Election 2012: University Board of Regents, District 9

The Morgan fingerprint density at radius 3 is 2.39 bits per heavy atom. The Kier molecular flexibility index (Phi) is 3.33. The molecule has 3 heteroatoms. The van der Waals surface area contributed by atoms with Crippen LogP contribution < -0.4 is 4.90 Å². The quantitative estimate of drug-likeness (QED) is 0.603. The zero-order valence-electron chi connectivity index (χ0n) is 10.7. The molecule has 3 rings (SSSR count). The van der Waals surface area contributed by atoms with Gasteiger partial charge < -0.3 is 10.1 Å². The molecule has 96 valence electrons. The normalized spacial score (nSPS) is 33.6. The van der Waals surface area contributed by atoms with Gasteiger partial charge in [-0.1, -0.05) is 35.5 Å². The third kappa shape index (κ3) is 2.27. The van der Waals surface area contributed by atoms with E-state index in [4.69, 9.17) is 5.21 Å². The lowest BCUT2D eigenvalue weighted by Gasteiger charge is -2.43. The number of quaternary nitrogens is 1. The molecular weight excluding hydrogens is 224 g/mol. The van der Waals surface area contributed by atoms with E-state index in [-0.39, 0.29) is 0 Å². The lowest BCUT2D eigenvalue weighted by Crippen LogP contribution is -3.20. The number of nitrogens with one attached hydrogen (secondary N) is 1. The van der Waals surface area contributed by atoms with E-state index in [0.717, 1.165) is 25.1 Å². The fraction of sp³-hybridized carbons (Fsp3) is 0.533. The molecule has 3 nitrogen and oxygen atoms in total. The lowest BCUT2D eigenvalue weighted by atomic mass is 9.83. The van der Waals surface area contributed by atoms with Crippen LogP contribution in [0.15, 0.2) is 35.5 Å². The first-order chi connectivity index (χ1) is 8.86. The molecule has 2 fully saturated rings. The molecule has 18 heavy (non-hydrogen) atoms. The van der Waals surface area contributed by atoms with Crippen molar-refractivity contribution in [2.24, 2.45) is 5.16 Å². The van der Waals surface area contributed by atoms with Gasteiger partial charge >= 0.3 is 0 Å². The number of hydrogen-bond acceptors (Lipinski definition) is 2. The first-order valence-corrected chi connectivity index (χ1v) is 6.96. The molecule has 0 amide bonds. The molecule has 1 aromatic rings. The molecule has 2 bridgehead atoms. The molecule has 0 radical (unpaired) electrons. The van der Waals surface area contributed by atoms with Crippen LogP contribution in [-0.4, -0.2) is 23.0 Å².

October 17, 2012